Denver International Airport set a record in 2019 by serving nearly 70 million passengers in the year, an indication that current construction is indeed necessary.

Denver International Airport (DIA) is becoming one of the nation's busiest hubs, according to reports that 2019 was another bumper year for the airport.

In 2019, the airport handled seven percent more passengers than the previous year and marked the sixth straight year of growth. This is growth that the airport hopes and expects to continue, which is why there are improvements in the works to expand the capacity to serve 90 million people annually.

“Now, 25 years later we have far exceeded our original capacity and are building to accommodate our passenger growth now and in the future with a redesigned terminal and 39 newly built gates. These improvements will allow us to accommodate the growth of our airlines and serve 90 million passengers.” Denver Airport CEO Kim Day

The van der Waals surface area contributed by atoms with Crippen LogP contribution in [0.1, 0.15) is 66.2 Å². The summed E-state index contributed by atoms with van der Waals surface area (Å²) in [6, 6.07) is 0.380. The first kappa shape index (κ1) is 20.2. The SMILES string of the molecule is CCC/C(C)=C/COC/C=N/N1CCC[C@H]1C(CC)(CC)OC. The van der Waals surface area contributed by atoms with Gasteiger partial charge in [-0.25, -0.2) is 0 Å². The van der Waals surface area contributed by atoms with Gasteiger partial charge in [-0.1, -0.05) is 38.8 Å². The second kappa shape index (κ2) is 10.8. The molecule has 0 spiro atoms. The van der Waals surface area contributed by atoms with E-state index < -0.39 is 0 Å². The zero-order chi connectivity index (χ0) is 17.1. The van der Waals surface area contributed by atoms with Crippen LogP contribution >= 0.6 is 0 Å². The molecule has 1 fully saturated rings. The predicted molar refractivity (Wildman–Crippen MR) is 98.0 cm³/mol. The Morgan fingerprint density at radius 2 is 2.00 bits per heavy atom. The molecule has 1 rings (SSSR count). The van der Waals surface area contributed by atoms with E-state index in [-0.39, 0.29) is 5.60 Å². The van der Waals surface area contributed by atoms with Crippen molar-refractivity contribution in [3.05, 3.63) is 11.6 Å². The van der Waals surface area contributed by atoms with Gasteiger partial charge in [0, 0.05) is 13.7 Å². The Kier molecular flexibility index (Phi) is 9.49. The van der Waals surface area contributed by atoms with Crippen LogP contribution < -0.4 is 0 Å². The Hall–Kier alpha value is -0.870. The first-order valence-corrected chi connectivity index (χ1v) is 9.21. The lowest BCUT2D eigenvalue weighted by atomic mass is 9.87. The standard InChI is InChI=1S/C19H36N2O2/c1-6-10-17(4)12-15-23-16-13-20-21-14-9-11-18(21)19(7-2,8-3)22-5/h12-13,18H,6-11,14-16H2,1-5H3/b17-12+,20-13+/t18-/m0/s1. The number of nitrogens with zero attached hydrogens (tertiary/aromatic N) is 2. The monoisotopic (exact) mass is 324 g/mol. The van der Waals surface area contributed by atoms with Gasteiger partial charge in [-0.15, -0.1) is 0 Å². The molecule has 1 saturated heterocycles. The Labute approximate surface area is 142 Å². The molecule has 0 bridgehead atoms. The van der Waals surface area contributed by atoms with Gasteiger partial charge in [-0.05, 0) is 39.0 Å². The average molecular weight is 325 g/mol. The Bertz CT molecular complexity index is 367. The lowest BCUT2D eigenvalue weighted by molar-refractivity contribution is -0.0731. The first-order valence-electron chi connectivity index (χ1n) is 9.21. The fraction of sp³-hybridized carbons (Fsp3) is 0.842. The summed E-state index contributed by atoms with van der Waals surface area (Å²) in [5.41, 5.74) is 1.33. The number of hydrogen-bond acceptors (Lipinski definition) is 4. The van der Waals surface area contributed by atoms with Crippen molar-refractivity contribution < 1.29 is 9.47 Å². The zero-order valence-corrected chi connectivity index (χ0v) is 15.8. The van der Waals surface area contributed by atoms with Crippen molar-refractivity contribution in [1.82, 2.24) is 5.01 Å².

When DIA originally opened nearly 25 years ago to the day (on February 28, 1995), it was designed to accommodate 50 million passengers annually, a figure that some thought the airport would never meet. Last year, DIA served nearly 70 million passengers, far exceeding that original capacity. A redesigned terminal and 39 additional gates are some of the improvements designed to accommodate the current numbers and any future growth.

The impressive yearly total of passengers isn't the only milestone DIA is celebrating. In July of last year, DIA had its biggest single day on the 19th, with 227,497 passengers passing through the airport. International travel also increased last year by 7.6 percent, which means the airport served nearly 3.2 million international passengers. Finally, cargo operations were up 9.5 percent in 2019 over 2018, with the airport handling 672 million pounds of mail, freight, and cargo.

All of this positivity comes at a good time since there's some ongoing unhappiness with the airport renovation project over delays and cost overruns. The construction is expected to take until 2024 to complete, a significant increase over the original estimate of late 2021.

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